If you were to jump into a Canadian lake in January, I bet you’d feel some sort of shock to your system.
If you’ve never done much investing, you’ll feel a similar shock when you start to sort through all the investing options.
In fact, beginning investors often use phrases like - overwhelmed, so many choices, and I don’t know what to do.
Don’t expect me to tell you what to do, but I do plan to help you understand some important terms and investment vehicles so you can continue investing with confidence.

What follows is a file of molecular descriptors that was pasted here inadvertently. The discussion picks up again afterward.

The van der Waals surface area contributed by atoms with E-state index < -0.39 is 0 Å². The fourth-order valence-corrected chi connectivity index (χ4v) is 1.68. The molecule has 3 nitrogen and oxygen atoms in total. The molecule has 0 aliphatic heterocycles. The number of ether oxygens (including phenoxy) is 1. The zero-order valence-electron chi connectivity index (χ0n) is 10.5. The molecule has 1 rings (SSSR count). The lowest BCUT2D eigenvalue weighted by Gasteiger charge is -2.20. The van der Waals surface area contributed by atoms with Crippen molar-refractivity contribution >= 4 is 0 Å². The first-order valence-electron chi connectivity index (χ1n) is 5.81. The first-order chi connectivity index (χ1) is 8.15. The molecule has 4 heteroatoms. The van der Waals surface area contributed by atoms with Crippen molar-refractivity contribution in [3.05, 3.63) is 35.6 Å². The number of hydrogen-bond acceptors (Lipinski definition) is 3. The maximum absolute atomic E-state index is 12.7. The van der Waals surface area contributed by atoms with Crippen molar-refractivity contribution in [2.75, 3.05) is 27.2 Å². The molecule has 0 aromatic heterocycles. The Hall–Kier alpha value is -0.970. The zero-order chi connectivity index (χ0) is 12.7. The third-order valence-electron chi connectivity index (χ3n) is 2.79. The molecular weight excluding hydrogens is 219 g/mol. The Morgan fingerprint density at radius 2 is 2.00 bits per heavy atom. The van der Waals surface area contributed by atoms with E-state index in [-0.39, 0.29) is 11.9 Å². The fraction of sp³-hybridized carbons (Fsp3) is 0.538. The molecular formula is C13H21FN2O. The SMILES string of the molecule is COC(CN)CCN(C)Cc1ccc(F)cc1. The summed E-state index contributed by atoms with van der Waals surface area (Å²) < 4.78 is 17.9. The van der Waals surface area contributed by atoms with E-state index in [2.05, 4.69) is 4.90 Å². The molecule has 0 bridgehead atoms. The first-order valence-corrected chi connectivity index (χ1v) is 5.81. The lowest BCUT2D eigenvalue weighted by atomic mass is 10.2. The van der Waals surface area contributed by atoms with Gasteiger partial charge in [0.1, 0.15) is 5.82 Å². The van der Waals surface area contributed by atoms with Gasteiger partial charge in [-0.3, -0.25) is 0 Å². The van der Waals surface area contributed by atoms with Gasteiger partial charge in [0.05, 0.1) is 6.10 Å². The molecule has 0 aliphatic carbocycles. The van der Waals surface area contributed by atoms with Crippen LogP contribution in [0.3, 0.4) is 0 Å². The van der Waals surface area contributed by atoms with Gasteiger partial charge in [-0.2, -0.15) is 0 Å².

These three important terms are index funds, mutual funds, and ETFs.
In addition to this guide I suggest the beginner’s guide for newbie investors.
A Basic Primer on the Stock Market
When you buy a stock, you are buying a part of a company. When that company succeeds, your stock value increases. When things are waning, your stock value will likely decrease.
Index funds, mutual funds, and ETFs are all ways to own stocks (or even bonds, but we won’t focus on that now).
You can, if you’d like, buy a stock for a select company. Personally, I’ve used ShareBuilder when making those types of transactions (they even give you $50 when you sign up).
However, buying single stocks can be dangerous because you are not diversified. This means all your eggs are in one basket, and if your stock goes down, so does all your investment.